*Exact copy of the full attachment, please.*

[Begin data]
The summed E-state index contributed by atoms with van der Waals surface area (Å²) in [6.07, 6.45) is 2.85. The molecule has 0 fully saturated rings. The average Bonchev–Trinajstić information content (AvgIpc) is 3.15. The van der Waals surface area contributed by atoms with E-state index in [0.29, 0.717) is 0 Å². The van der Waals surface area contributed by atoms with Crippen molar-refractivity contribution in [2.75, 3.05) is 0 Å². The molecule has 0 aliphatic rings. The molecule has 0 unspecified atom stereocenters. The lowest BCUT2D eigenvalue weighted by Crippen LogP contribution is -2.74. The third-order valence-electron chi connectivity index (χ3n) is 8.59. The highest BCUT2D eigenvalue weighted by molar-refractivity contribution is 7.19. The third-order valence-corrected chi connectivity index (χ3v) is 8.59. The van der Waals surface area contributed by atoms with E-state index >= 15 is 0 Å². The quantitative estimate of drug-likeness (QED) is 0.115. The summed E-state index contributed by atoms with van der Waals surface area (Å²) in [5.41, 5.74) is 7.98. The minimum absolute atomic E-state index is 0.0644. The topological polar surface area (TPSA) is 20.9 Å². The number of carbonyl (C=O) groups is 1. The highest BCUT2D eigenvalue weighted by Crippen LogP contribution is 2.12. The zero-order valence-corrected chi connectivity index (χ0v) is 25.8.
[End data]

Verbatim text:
The summed E-state index contributed by atoms with van der Waals surface area (Å²) in [6.07, 6.45) is 2.85. The molecule has 0 fully saturated rings. The average Bonchev–Trinajstić information content (AvgIpc) is 3.15. The van der Waals surface area contributed by atoms with E-state index in [0.29, 0.717) is 0 Å². The van der Waals surface area contributed by atoms with Crippen molar-refractivity contribution in [2.75, 3.05) is 0 Å². The molecule has 0 aliphatic rings. The molecule has 0 unspecified atom stereocenters. The lowest BCUT2D eigenvalue weighted by Crippen LogP contribution is -2.74. The third-order valence-electron chi connectivity index (χ3n) is 8.59. The highest BCUT2D eigenvalue weighted by molar-refractivity contribution is 7.19. The third-order valence-corrected chi connectivity index (χ3v) is 8.59. The van der Waals surface area contributed by atoms with E-state index >= 15 is 0 Å². The quantitative estimate of drug-likeness (QED) is 0.115. The summed E-state index contributed by atoms with van der Waals surface area (Å²) in [5.41, 5.74) is 7.98. The minimum absolute atomic E-state index is 0.0644. The topological polar surface area (TPSA) is 20.9 Å². The number of carbonyl (C=O) groups is 1. The highest BCUT2D eigenvalue weighted by Crippen LogP contribution is 2.12. The zero-order valence-corrected chi connectivity index (χ0v) is 25.8.